prison healthcare

Published: 10/04/2003, Volume II3, No. 5850 Page 24 25 26

All PCTs must take responsibility for prison healthcare by 2006. But the change involves delicate negotiations between two very different cultures. Lynne Greenwood reports

The smokers among the 360 male inmates at Whatton Prison, a category C jail 10 miles east of Nottingham, have recently discussed whether they want to stop. An official smoking cessation programme is being offered for the first time, with patches and tablets - chewing gum poses a security risk - to ease the craving.

It is one of the health promotion programmes organised by the prison's healthcare centre, which has recently undergone a radical overhaul under the supervision of Rushcliffe primary care trust, in whose area the prison lies.

Healthcare manager Simon Harris, a former paramedic, says: 'The men in here now receive exactly the same healthcare treatment as patients in the community.'

That was not always the case and everyone involved believes the new service is a vast improvement on the previous regime. Earlier this year, a patient satisfaction survey among prisoners - all sex offenders - showed more than 90 per cent were happy with the healthcare they now receive.

Rushcliffe, along with a handful of other trusts, is well ahead of the government deadline of April 2006, by which date all prison healthcare must be devolved to PCTs. West Lincolnshire PCT provides healthcare at Lincoln Prison and Moreton Hall women's prison. And Nottingham PCT provides healthcare for Nottingham Prison.

In 1999, The Future Organisation of Prison Health Care recommended a transfer of responsibility for prison health services to the NHS.

The government is keen to stress that the devolution to PCTs by April 2006 must not be seen as an NHS takeover but a partnership in which the balance of responsibility has been moved.

Those involved in the process at Rushcliffe and Whatton admit it was not easy - 'two huge contrasting cultures coming together' - but the evident progress has made the effort worthwhile.

Whatton has a relatively stable population of prisoners. At 45, their above-average age - compared to many prisons with an ever-changing and younger population - made the prison a good choice for the introduction of healthcare changes.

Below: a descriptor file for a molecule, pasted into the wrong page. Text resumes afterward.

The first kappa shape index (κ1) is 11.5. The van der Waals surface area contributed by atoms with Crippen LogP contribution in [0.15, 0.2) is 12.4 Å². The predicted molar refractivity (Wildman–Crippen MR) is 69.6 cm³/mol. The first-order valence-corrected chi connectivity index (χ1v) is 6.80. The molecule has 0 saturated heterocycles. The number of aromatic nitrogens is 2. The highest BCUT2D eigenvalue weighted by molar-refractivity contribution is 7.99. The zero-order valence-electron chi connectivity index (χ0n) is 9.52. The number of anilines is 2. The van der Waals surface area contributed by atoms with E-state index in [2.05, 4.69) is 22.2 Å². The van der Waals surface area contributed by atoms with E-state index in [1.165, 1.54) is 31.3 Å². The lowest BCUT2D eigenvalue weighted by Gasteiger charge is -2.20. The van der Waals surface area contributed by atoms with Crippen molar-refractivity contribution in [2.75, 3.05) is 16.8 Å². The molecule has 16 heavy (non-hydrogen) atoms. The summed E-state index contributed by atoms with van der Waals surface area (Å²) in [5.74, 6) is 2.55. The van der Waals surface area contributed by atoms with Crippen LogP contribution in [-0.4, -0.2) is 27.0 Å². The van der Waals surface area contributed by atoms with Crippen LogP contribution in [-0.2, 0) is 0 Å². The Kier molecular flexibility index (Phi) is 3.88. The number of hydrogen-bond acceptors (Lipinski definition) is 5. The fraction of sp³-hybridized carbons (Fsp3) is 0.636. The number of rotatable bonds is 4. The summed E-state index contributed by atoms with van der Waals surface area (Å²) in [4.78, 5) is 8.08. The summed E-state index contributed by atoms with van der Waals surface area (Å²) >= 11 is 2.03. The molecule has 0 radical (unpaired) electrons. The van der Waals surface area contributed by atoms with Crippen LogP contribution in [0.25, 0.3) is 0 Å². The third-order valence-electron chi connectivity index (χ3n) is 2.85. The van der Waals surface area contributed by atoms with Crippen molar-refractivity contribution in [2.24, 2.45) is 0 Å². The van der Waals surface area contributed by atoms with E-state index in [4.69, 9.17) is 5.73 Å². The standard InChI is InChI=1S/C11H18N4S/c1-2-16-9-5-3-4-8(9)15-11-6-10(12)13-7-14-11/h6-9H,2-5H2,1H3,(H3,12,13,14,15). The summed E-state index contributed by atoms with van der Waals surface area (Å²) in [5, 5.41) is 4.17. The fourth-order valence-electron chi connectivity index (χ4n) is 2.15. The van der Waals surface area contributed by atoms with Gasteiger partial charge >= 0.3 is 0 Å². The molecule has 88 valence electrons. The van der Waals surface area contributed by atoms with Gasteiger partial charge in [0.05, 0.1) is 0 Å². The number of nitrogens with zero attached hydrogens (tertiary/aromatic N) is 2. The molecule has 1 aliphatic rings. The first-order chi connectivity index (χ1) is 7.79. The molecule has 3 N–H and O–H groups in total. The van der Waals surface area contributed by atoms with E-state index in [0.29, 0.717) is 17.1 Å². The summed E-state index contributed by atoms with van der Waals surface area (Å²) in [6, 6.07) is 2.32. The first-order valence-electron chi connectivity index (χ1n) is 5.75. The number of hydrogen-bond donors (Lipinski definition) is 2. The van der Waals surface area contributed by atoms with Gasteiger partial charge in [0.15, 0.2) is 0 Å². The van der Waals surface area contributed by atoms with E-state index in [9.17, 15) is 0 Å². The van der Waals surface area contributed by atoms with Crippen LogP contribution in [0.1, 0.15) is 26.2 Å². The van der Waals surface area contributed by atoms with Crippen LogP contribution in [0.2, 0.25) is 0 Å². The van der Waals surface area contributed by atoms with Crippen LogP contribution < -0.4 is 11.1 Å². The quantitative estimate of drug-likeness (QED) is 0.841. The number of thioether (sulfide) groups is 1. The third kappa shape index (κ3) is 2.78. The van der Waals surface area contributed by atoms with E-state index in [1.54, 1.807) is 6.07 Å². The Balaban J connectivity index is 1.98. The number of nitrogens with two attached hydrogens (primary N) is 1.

The process began early in 2002 after Colin Murphy, director of residence at Whatton, assumed responsibility for the prison's healthcare centre for the first time and was dissatisfied with the current health service.He contacted the East Midlands prison taskforce - established to work between the NHS and the prison communities - whose then regional manager, Kate Caston, put him in touch with Rushcliffe PCT. From then on, Ms Caston became instrumental in enabling them to work together.

Trudi Cameron, then head of planning and commissioning at Rushcliffe, visited the prison and instigated an infection control audit, a review of pharmacy practices, a health analysis and health improvement plans. The problems, she discovered, were compounded by a staffing crisis, which were alleviated by seconding an experienced nurse from the PCT.

'She was a mature nurse who was very concerned about many issues within the prison, which she felt did not reach acceptable NHS standards of care, ' says Ms Cameron, recently appointed service improvement lead for the mid-Trent cancer network.

Ms Cameron established a healthcare action group, whose members included the PCT chief executive, the prison's director of residence, the regional prison taskforce manager, chair of the board of visitors, the prison doctor, healthcare manager and pharmacist. The group's task was to put together a service-level agreement between the PCT and Whatton, and later to monitor the health improvement plan.

The process lasted for seven months and 'it took a huge amount of time in negotiations and in setting up a three-year agreement, ' says Ms Cameron.

'Anyone going through this process must allocate dedicated time. They must also be prepared for the different cultures and be open and honest in talking through any differences.'

Ms Caston, now head of commissioning for secure services at Nottingham City PCT, agrees: 'The most important aspect is making sure the PCT and the prison understand each other's responsibilities. They must spend time forging an understanding around priorities - for the prison the number one priority will always be security. But this needs to be seen as a challenge, not an obstacle.

The ultimate partnership has to be very strong and needs someone from both camps who is very keen to drive it through.'

In this case, it was Ms Cameron for the trust and Mr Murphy at Whatton, she says.Ms Caston acted as an objective arbiter, trusted by both sides and privy to their concerns - a role seen as a vital component to the success of any agreement. She oversaw discussions at the highest level, particularly in the areas of risk management - which areas would fall to the PCT and which to the prison.